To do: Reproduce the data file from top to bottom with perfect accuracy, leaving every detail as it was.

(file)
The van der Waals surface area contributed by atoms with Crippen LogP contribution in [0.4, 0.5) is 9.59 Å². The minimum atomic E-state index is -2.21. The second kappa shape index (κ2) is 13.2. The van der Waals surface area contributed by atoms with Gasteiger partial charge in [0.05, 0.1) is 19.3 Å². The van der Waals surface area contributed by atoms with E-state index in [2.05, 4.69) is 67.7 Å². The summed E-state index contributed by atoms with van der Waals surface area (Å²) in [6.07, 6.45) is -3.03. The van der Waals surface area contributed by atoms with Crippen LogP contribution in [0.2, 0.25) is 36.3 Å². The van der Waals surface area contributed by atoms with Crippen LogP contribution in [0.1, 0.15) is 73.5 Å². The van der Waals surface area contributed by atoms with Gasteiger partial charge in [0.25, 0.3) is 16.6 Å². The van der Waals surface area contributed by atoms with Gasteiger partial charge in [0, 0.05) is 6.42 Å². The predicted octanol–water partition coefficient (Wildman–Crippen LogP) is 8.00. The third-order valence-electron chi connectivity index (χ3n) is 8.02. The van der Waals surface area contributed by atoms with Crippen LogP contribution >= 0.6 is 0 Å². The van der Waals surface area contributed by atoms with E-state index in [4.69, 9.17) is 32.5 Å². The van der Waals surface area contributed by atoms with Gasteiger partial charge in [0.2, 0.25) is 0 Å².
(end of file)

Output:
The van der Waals surface area contributed by atoms with Crippen LogP contribution in [0.4, 0.5) is 9.59 Å². The minimum atomic E-state index is -2.21. The second kappa shape index (κ2) is 13.2. The van der Waals surface area contributed by atoms with Gasteiger partial charge in [0.05, 0.1) is 19.3 Å². The van der Waals surface area contributed by atoms with E-state index in [2.05, 4.69) is 67.7 Å². The summed E-state index contributed by atoms with van der Waals surface area (Å²) in [6.07, 6.45) is -3.03. The van der Waals surface area contributed by atoms with Crippen LogP contribution in [0.2, 0.25) is 36.3 Å². The van der Waals surface area contributed by atoms with Crippen LogP contribution in [0.1, 0.15) is 73.5 Å². The van der Waals surface area contributed by atoms with Gasteiger partial charge in [0.25, 0.3) is 16.6 Å². The van der Waals surface area contributed by atoms with Gasteiger partial charge in [0, 0.05) is 6.42 Å². The predicted octanol–water partition coefficient (Wildman–Crippen LogP) is 8.00. The third-order valence-electron chi connectivity index (χ3n) is 8.02. The van der Waals surface area contributed by atoms with Crippen LogP contribution >= 0.6 is 0 Å². The van der Waals surface area contributed by atoms with E-state index in [4.69, 9.17) is 32.5 Å². The van der Waals surface area contributed by atoms with Gasteiger partial charge in [0.2, 0.25) is 0 Å².